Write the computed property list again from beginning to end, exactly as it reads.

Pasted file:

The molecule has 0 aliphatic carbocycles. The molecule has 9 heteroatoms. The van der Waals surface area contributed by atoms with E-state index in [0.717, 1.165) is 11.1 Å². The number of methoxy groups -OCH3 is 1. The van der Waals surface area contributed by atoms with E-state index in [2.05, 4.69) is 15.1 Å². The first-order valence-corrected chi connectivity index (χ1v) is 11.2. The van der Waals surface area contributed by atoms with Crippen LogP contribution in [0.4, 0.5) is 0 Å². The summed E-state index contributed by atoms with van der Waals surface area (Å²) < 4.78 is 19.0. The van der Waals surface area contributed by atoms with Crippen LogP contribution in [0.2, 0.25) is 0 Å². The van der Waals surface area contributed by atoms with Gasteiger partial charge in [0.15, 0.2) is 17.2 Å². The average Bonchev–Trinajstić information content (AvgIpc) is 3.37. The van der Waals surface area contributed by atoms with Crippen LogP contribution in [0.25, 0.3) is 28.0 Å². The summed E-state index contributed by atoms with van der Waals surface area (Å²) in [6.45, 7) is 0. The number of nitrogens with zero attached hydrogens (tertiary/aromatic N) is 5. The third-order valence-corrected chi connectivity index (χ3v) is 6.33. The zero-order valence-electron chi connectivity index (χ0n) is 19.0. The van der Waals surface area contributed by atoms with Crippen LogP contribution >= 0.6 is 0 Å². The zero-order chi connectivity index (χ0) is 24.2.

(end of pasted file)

The molecule has 0 aliphatic carbocycles. The molecule has 9 heteroatoms. The van der Waals surface area contributed by atoms with E-state index in [0.717, 1.165) is 11.1 Å². The number of methoxy groups -OCH3 is 1. The van der Waals surface area contributed by atoms with E-state index in [2.05, 4.69) is 15.1 Å². The first-order valence-corrected chi connectivity index (χ1v) is 11.2. The van der Waals surface area contributed by atoms with Crippen LogP contribution in [0.4, 0.5) is 0 Å². The summed E-state index contributed by atoms with van der Waals surface area (Å²) < 4.78 is 19.0. The van der Waals surface area contributed by atoms with Crippen LogP contribution in [0.2, 0.25) is 0 Å². The van der Waals surface area contributed by atoms with Gasteiger partial charge in [0.15, 0.2) is 17.2 Å². The average Bonchev–Trinajstić information content (AvgIpc) is 3.37. The van der Waals surface area contributed by atoms with Crippen LogP contribution in [0.25, 0.3) is 28.0 Å². The summed E-state index contributed by atoms with van der Waals surface area (Å²) in [6.45, 7) is 0. The number of nitrogens with zero attached hydrogens (tertiary/aromatic N) is 5. The third-order valence-corrected chi connectivity index (χ3v) is 6.33. The zero-order valence-electron chi connectivity index (χ0n) is 19.0. The van der Waals surface area contributed by atoms with Crippen LogP contribution >= 0.6 is 0 Å². The zero-order chi connectivity index (χ0) is 24.2.